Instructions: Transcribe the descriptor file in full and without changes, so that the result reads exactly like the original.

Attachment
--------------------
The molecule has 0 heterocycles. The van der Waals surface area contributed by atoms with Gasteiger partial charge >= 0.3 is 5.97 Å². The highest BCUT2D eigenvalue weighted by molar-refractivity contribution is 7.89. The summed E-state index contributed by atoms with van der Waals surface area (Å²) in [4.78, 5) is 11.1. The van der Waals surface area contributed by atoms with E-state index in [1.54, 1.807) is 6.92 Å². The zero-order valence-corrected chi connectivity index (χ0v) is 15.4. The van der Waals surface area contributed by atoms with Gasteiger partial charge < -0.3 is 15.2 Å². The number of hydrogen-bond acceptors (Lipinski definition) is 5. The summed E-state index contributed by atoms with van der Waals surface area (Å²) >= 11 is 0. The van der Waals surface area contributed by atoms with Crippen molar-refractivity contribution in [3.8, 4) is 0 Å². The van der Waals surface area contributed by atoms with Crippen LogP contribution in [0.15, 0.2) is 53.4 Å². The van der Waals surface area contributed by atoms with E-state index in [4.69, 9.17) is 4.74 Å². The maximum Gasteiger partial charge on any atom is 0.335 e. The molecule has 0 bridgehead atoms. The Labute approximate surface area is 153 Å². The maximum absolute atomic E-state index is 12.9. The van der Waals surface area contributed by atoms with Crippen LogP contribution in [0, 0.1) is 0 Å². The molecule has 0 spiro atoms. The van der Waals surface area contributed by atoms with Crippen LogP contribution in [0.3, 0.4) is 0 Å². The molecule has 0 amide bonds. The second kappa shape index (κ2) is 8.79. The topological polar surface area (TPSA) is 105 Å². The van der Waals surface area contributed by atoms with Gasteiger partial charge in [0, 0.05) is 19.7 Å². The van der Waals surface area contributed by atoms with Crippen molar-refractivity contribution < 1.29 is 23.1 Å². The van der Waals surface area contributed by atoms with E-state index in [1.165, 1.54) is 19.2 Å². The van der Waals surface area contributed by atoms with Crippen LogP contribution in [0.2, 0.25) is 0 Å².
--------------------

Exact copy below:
The molecule has 0 heterocycles. The van der Waals surface area contributed by atoms with Gasteiger partial charge >= 0.3 is 5.97 Å². The highest BCUT2D eigenvalue weighted by molar-refractivity contribution is 7.89. The summed E-state index contributed by atoms with van der Waals surface area (Å²) in [4.78, 5) is 11.1. The van der Waals surface area contributed by atoms with E-state index in [1.54, 1.807) is 6.92 Å². The zero-order valence-corrected chi connectivity index (χ0v) is 15.4. The van der Waals surface area contributed by atoms with Gasteiger partial charge < -0.3 is 15.2 Å². The number of hydrogen-bond acceptors (Lipinski definition) is 5. The summed E-state index contributed by atoms with van der Waals surface area (Å²) >= 11 is 0. The van der Waals surface area contributed by atoms with Crippen molar-refractivity contribution in [3.8, 4) is 0 Å². The van der Waals surface area contributed by atoms with Crippen LogP contribution in [0.15, 0.2) is 53.4 Å². The van der Waals surface area contributed by atoms with E-state index in [4.69, 9.17) is 4.74 Å². The maximum Gasteiger partial charge on any atom is 0.335 e. The molecule has 0 bridgehead atoms. The Labute approximate surface area is 153 Å². The maximum absolute atomic E-state index is 12.9. The van der Waals surface area contributed by atoms with Crippen LogP contribution in [0, 0.1) is 0 Å². The molecule has 0 spiro atoms. The van der Waals surface area contributed by atoms with Crippen LogP contribution in [0.3, 0.4) is 0 Å². The molecule has 0 amide bonds. The second kappa shape index (κ2) is 8.79. The topological polar surface area (TPSA) is 105 Å². The van der Waals surface area contributed by atoms with Gasteiger partial charge in [0, 0.05) is 19.7 Å². The van der Waals surface area contributed by atoms with Crippen molar-refractivity contribution < 1.29 is 23.1 Å². The van der Waals surface area contributed by atoms with E-state index in [1.165, 1.54) is 19.2 Å². The van der Waals surface area contributed by atoms with Crippen LogP contribution in [0.2, 0.25) is 0 Å².